For the uninitiated, the copper market might appear opaque. With glacier returns on investments, decades-long timelines, and a finicky stock market, shareholders stick around for the big pay-outs when production finally is cleared. Copper prices were on the rise in early 2020, but the Coronavirus pandemic and the slowdown of the Chinese economy put an end to it. In an interview with KITCO last year, Adam said that “we are starting to see commodity prices grow again, and the time is right for the development of copper products.” With Lundin’s Filo del Sol project having just completed its feasibility study, and the Josemaria site starting copper production this summer, it is cause for confidence about the resurgence of the natural resources market.

But in the mining industry, it has been said you’ve already lost if you haven’t thought about the next site and next opportunity for shareholder returns. There are a stupendous amount of things to consider when opening up a mining site. You must find the right core body of people to do the speculation work and the finances. Then comes contacting the host nation, asking them if they are receptive to putting their natural resources into production. Election cycles also matter. When will you be taxed, and who wants which jobs to go where matters. It’s common to sit down with the president and get a sense of if they are pro-business and what they think about mining. Then, the real work can begin-- digging. “The mining industry keeps you busy,” Adam joked in an interview with Palisades Gold earlier this year.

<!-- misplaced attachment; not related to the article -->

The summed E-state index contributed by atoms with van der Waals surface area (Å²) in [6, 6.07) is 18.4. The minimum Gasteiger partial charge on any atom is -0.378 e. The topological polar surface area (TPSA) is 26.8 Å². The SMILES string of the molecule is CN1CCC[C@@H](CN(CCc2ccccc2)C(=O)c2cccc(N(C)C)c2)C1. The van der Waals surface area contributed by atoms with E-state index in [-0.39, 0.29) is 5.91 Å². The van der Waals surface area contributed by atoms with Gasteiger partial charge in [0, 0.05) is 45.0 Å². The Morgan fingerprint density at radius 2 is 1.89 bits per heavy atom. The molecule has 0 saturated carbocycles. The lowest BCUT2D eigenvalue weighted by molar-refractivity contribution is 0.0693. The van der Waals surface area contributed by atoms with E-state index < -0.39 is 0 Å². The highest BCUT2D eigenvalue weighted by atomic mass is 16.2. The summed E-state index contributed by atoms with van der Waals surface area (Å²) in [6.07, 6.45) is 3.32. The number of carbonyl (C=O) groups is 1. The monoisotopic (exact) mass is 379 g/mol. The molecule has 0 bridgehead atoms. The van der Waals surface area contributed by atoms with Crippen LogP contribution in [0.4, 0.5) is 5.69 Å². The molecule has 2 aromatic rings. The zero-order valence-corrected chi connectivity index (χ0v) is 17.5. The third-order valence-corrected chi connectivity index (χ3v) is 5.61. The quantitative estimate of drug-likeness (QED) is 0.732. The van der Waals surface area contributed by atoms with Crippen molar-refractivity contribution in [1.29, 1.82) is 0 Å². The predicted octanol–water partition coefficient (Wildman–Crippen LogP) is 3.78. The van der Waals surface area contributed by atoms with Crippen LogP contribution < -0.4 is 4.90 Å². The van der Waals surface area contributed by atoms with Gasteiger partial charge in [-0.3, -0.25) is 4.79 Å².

A family that has always put faith in a trial by fire, Lukas Lundin – like his father did before-- leads by example. “He doesn’t give us too many one-liners on how to do our jobs,” Jack said in an interview with KITCO. Perhaps the one that has lasted longest came from Adolf Lundin himself, who claimed his “sons may not ask for my advice more often than President George W. Bush asks for his father’s.” The long shadow the legacy of the Lundin lineage casts would be enough to make more than most crack under the pressure. But not the four of them. “I haven’t had the time to feel the pressure,” Adam said to Palisades Gold, smiling. “I want to succeed, I want to create a lot of wins, and that will come in time.”

Without a doubt, that time is approaching. The mining sector is one of many in the natural resources industry with a reputation as an old man’s game. It will be up to his generation to make the industry attractive to the next cohort of engineers, the young men and women with a shared vision towards decarbonisation and the ushering in a green energy revolution. Open-mindedness is going to play the biggest role in the future of the mining industry, Jack believes. “Natural resources produce everything that is possible. Everyone wants to go into tech, but they don’t realise where their instruments come from,” he said to KITCO. “Look at the electric vehicle revolution, for example. That’s all copper.”